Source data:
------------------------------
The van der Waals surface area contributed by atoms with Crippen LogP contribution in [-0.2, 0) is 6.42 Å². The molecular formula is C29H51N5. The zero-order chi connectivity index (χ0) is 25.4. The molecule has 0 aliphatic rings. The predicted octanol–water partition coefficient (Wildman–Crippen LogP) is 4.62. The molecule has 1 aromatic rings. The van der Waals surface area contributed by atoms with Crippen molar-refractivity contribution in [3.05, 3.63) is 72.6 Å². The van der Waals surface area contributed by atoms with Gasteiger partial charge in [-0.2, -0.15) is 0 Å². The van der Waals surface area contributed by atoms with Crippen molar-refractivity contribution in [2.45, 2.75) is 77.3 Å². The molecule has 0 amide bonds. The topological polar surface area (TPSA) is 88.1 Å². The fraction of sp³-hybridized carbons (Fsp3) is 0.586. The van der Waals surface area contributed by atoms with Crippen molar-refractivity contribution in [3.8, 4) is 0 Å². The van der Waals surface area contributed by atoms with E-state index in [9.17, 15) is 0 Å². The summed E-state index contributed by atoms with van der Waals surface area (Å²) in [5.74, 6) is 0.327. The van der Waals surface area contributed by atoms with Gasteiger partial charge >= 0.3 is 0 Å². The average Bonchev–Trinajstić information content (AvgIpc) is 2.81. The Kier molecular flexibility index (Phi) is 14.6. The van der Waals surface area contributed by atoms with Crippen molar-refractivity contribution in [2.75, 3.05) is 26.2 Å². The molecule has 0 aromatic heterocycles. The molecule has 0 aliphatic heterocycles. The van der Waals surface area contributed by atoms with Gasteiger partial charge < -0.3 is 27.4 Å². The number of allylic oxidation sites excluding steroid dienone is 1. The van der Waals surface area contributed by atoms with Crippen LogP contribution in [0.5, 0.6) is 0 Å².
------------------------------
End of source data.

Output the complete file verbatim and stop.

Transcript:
The van der Waals surface area contributed by atoms with Crippen LogP contribution in [-0.2, 0) is 6.42 Å². The molecular formula is C29H51N5. The zero-order chi connectivity index (χ0) is 25.4. The molecule has 0 aliphatic rings. The predicted octanol–water partition coefficient (Wildman–Crippen LogP) is 4.62. The molecule has 1 aromatic rings. The van der Waals surface area contributed by atoms with Crippen molar-refractivity contribution in [3.05, 3.63) is 72.6 Å². The van der Waals surface area contributed by atoms with Gasteiger partial charge in [-0.2, -0.15) is 0 Å². The van der Waals surface area contributed by atoms with Crippen molar-refractivity contribution in [2.45, 2.75) is 77.3 Å². The molecule has 0 amide bonds. The topological polar surface area (TPSA) is 88.1 Å². The fraction of sp³-hybridized carbons (Fsp3) is 0.586. The van der Waals surface area contributed by atoms with Crippen molar-refractivity contribution in [3.8, 4) is 0 Å². The van der Waals surface area contributed by atoms with E-state index in [9.17, 15) is 0 Å². The summed E-state index contributed by atoms with van der Waals surface area (Å²) in [5.74, 6) is 0.327. The van der Waals surface area contributed by atoms with Gasteiger partial charge >= 0.3 is 0 Å². The average Bonchev–Trinajstić information content (AvgIpc) is 2.81. The Kier molecular flexibility index (Phi) is 14.6. The van der Waals surface area contributed by atoms with Crippen molar-refractivity contribution in [2.75, 3.05) is 26.2 Å². The molecule has 0 aromatic heterocycles. The molecule has 0 aliphatic heterocycles. The van der Waals surface area contributed by atoms with Gasteiger partial charge < -0.3 is 27.4 Å². The number of allylic oxidation sites excluding steroid dienone is 1. The van der Waals surface area contributed by atoms with Crippen LogP contribution in [0.5, 0.6) is 0 Å².